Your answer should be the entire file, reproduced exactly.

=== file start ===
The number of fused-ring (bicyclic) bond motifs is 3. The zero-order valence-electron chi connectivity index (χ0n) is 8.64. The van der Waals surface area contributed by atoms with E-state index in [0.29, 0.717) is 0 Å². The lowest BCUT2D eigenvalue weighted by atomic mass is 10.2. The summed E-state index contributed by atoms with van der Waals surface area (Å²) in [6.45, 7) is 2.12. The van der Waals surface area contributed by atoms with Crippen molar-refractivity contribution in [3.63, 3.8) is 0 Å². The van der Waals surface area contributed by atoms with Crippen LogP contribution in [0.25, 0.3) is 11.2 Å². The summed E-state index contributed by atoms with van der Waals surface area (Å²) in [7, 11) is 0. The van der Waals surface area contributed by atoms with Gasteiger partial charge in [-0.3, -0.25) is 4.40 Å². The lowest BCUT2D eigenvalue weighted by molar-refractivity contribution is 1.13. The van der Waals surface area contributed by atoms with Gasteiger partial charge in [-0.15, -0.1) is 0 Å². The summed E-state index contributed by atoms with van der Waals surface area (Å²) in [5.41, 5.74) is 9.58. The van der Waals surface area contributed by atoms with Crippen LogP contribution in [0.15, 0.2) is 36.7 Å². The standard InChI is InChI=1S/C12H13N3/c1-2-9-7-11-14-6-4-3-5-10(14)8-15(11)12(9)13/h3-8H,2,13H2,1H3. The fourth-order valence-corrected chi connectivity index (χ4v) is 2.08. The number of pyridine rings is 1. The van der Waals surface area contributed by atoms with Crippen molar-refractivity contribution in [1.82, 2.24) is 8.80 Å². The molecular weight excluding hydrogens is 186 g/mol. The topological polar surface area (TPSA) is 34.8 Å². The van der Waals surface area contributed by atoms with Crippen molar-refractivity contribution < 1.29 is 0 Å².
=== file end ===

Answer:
The number of fused-ring (bicyclic) bond motifs is 3. The zero-order valence-electron chi connectivity index (χ0n) is 8.64. The van der Waals surface area contributed by atoms with E-state index in [0.29, 0.717) is 0 Å². The lowest BCUT2D eigenvalue weighted by atomic mass is 10.2. The summed E-state index contributed by atoms with van der Waals surface area (Å²) in [6.45, 7) is 2.12. The van der Waals surface area contributed by atoms with Crippen molar-refractivity contribution in [3.63, 3.8) is 0 Å². The van der Waals surface area contributed by atoms with Crippen LogP contribution in [0.25, 0.3) is 11.2 Å². The summed E-state index contributed by atoms with van der Waals surface area (Å²) in [7, 11) is 0. The van der Waals surface area contributed by atoms with Gasteiger partial charge in [-0.3, -0.25) is 4.40 Å². The lowest BCUT2D eigenvalue weighted by molar-refractivity contribution is 1.13. The van der Waals surface area contributed by atoms with Gasteiger partial charge in [-0.15, -0.1) is 0 Å². The summed E-state index contributed by atoms with van der Waals surface area (Å²) in [5.41, 5.74) is 9.58. The van der Waals surface area contributed by atoms with Crippen LogP contribution in [0.15, 0.2) is 36.7 Å². The standard InChI is InChI=1S/C12H13N3/c1-2-9-7-11-14-6-4-3-5-10(14)8-15(11)12(9)13/h3-8H,2,13H2,1H3. The fourth-order valence-corrected chi connectivity index (χ4v) is 2.08. The number of pyridine rings is 1. The van der Waals surface area contributed by atoms with Crippen molar-refractivity contribution in [1.82, 2.24) is 8.80 Å². The molecular weight excluding hydrogens is 186 g/mol. The topological polar surface area (TPSA) is 34.8 Å². The van der Waals surface area contributed by atoms with Crippen molar-refractivity contribution < 1.29 is 0 Å².